1. “Change how we experience external conditions to make them fit our goals better.

This stoic approach works better long-term but isn’t perfect either. Events happen in the world; they are neither good nor bad. It’s only after we evaluate these events and see how they fit our goals that a label is decided upon.

It’s easier said than done, but if you can reframe external conditions you can lower the amount of psychic entropy experienced. In the wealth example above, the person could reframe what wealth means. Instead of it being just a dollar figure, they might consider it having enough money to regularly go out for dinner with their family.

The obvious problem with this is that they’ll still be subjected to a hedonic, treadmill-like tendency as described in the salary situation above. By attempting to address the issue by reframing it as a meal out with family, at best they’re giving themselves a shot at a long term solution, and at worst their new normal is a meal out instead of lifestyle inflation that eats up their entire pay raise.

How to Avoid the Battle with Entropy

The only way to truly avoid this battle is to cultivate a life of flow. If you can successfully do this, your enjoyment in life will not be tied to external goals; you’ll enjoy the process itself. If you’re wondering how to bring flow into your life, have a look at our review and summary of Flow: The Psychology of Optimal Experience.

Unless you embrace a monk-like adherence to flow states, you’ll still have short-term bouts of psychic entropy as I did with my washing machine fiasco. This isn’t an issue – as soon as you jump back into flow activities, this entropy will subside. You can use the combative techniques outlined earlier as a temporary fix. These give you the breathing room required to re-enter a life of flow.

The Insidious Nature of Psychic Entropy

We said earlier that psychic entropy can come in many forms; it’s not always dramatic and immediately noticeable. For a lot of people, this sneaky form is the kind they have to be most aware of. What is this sneaky form of psychic entropy? Television and mindless scrolling.

The plots and characters of the popular shows are so repetitive that although watching TV requires the processing of visual images, very little else in the way of memory, thinking, or volition is required. Not surprisingly, people report some of the lowest levels of concentration, use of skills, clarity of thought, and feelings of potency when watching television.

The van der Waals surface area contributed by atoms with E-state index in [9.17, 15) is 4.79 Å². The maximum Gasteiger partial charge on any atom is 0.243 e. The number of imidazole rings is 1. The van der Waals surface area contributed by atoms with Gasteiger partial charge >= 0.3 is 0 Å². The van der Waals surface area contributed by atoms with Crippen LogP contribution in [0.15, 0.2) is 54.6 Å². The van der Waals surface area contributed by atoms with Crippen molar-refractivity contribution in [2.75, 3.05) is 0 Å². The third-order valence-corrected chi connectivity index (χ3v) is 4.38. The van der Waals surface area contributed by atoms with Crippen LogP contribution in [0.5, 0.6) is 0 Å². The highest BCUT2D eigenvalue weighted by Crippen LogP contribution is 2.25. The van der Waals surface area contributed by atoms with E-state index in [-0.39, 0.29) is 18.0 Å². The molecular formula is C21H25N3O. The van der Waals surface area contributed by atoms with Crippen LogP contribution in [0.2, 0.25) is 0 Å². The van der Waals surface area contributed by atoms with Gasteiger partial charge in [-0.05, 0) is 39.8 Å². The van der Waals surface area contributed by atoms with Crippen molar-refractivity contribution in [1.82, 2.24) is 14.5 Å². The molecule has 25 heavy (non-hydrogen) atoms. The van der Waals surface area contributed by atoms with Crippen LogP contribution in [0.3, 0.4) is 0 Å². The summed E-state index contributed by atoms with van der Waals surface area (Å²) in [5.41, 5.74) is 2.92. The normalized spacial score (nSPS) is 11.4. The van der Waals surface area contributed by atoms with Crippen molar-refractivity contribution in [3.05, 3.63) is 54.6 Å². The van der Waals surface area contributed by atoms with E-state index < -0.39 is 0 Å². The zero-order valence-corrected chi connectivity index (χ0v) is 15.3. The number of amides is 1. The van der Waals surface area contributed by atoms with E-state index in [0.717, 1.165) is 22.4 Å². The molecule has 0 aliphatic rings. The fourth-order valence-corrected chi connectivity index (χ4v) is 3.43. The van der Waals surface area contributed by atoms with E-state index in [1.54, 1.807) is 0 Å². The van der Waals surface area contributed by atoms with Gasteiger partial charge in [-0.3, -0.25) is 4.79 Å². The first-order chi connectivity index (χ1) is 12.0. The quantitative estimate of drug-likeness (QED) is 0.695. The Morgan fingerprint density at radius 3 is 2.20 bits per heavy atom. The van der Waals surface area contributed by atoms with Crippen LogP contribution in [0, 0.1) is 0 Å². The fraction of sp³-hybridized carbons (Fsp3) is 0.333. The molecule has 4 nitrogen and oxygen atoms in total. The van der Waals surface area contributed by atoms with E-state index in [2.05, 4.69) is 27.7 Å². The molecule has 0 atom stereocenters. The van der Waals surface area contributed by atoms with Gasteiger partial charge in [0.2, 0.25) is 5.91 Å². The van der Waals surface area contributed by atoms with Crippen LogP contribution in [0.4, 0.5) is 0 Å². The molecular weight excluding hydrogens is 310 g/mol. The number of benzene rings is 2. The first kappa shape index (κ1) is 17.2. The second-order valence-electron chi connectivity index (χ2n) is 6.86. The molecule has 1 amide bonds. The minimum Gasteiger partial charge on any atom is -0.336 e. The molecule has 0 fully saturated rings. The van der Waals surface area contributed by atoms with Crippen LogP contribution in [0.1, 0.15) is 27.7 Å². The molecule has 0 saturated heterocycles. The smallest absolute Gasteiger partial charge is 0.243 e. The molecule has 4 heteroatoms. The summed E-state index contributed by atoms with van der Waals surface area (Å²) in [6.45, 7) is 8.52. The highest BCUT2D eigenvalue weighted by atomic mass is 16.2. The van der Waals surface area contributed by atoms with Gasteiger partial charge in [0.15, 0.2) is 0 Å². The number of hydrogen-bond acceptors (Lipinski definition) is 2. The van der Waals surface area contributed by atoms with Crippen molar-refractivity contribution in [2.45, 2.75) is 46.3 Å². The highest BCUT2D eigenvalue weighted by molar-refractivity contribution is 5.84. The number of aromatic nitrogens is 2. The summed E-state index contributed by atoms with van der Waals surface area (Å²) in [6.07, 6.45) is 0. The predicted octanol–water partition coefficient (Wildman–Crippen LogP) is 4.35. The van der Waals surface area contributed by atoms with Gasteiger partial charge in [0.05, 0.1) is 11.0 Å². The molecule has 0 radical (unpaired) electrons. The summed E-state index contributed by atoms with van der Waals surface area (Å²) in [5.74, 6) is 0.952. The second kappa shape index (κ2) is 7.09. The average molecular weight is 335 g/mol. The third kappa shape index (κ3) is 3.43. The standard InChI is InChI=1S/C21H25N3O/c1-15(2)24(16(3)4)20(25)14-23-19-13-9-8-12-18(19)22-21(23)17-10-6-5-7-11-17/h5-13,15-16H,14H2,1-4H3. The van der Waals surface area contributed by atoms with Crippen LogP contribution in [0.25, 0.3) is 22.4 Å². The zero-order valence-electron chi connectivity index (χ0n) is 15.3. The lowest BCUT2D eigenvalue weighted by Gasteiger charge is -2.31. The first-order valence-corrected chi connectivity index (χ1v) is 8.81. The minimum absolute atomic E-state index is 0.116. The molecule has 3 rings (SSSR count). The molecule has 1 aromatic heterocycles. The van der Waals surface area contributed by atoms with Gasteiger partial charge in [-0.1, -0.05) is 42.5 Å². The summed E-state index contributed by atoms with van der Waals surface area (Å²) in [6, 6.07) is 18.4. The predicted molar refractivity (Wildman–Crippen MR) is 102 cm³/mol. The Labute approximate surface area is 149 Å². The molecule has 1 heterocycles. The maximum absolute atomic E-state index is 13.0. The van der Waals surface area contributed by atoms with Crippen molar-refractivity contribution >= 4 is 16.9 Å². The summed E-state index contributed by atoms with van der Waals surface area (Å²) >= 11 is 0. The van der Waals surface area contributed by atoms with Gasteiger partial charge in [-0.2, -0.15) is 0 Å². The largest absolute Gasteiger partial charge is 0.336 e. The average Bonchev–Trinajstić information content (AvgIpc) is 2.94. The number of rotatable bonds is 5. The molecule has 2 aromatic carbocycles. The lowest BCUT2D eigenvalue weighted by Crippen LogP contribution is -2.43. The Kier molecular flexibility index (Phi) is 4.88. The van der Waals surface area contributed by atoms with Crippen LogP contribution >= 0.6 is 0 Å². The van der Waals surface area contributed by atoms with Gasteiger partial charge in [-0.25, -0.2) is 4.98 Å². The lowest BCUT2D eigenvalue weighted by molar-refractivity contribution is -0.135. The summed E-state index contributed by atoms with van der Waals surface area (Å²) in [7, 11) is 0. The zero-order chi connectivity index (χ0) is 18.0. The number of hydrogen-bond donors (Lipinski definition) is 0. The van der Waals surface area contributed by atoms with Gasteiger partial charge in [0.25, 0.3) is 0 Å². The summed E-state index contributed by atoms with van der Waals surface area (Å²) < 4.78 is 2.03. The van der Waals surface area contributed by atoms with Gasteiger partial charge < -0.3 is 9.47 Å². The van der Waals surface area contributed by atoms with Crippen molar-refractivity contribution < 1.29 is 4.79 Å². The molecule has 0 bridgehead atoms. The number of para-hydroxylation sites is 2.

It fits within the earlier definition of psychic entropy. Watching TV provides a steady stream of information, which threatens our goals. Jealousy or anger are immediately identified as negatives, while TV isn’t, which is why it’s so insidious. Most people would say they enjoy TV and don’t think of it as a negative.

Yet, it’s commonly used for procrastination. According to Nielsen, the average US adult will watch almost 6 hours of video content a day. That equates to 91 full days spent watching TV a year! Really think about that: the average American spends nearly 1/4 of the year watching TV.

Can you imagine how the world would change if everyone used that time to cultivate a life of flow? If you agree with Csikszentmihalyi then we’d all be better off minimizing screen time and living more happy and fulfilled lives. We’re much more likely to become high-performing individuals as we shift our time from the passive, unstructured, and mindless pastimes of watching TV and/or scrolling social media (or, worst of all, doom scrolling social media) and instead invest our time in our preferred flow activity of choice.

Final Thoughts

We’ve explained that psychic entropy is Csikszentmihalyi’s way of describing inner disorder. After defining it, we discussed how to combat it and remove it from our lives. Finally, we touched on how TV (the most popular form of passive entertainment) can create psychic entropy. 

If you only take 2 things from this article: watch less TV and cultivate flow states.

By: Scott O’Neill